The mini-grid market in Africa is steadily growing and solar PV, wind, hydro or biomass-powered mini-grids
are expected to be a major factor in the electrification of rural areas. However, mini-grid markets cannot realize their full potential as most energy regulators do not provide an appropriate answer to the simple question “What happens when the main grid arrives?”. The lack of regulatory security of tenure and potentially subsidized tariffs for main grid-sourced electricity risk stranded investments when the main grid arrives and thus threaten private sector participation and investment.
Effective grid encroachment regulations should provide adequate (i) technical requirements, (ii) legal protection, (iii) variety of business models for the post encroachment period, (iv) financial compensation mechanisms for mini-grids, and (v) protection of customer interests upon changes of supplier, should this result from grid encroachment.
The research developed a set of objective benchmarks for the above five categories and tests the effectiveness of mini-grid encroachment regulations of 24 African nations against these benchmarks. The inter-comparison study amongst grid encroachment regulations highlights the gaps in existing regulations of the African countries.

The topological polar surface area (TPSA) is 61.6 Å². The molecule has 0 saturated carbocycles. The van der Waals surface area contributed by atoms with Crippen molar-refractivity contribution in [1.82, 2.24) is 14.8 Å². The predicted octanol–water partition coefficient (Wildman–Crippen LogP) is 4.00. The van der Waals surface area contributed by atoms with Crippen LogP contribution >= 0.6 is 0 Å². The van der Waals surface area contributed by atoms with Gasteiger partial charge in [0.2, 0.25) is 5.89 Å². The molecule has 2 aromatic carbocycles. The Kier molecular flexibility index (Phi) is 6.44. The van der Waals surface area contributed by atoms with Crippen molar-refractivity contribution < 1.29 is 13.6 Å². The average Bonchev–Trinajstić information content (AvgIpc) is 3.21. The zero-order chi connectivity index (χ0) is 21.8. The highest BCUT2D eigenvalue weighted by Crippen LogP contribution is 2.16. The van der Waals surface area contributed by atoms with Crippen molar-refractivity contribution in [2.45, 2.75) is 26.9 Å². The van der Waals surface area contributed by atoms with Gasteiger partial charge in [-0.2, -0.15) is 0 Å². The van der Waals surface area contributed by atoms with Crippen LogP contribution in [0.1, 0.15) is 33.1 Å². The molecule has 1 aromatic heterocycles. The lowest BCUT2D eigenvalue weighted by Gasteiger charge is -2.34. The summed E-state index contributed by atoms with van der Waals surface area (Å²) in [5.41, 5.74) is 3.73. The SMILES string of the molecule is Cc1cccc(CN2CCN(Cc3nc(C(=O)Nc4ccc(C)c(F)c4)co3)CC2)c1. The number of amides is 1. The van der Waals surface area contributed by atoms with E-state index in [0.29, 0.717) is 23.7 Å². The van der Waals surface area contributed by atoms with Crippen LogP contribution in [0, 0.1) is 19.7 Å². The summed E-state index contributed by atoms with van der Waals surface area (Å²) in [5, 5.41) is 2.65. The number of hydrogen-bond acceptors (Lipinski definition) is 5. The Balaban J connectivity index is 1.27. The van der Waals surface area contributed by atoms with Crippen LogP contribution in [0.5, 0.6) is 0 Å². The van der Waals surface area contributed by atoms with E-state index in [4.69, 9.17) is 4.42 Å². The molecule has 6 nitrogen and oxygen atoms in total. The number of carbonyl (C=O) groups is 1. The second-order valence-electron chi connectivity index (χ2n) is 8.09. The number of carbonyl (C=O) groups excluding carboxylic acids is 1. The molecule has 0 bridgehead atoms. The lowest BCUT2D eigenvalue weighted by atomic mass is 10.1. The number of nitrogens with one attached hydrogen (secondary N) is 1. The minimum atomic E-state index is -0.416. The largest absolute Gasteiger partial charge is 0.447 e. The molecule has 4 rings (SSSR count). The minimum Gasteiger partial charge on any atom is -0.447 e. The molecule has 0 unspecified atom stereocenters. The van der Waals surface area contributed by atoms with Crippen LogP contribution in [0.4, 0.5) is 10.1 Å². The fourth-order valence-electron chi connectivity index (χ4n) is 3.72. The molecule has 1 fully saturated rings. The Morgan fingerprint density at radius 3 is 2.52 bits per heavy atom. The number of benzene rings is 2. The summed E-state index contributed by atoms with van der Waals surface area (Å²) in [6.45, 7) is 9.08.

It demonstrates that Zambia meets 80% of the developed benchmarks while most other nations lag significantly in offering fair treatment to mini-grid investors in case of grid encroachment. The findings also demonstrate that Zambian regulations have potential usefulness for other countries in and outside Africa to further develop or streamline mini-grid encroachment approaches and regulations towards workable regulatory frameworks that could contribute towards achieving a world-wide goal of 100% renewables.
This white paper is published on ESI Africa
Christopher Mambwe, Kai-Wilfrid Schröder, Les Kügel, Prem Jain
Benchmarking and comparing effectiveness of mini-grid encroachment regulations of 24 African countries ✦ A guide for governments and energy regulators to develop effective grid encroachment regulations, Solar Compass, Volume 1, 2022, 100008, ISSN 2772-9400, https://doi.org/10.1016/j.solcom.2022.100008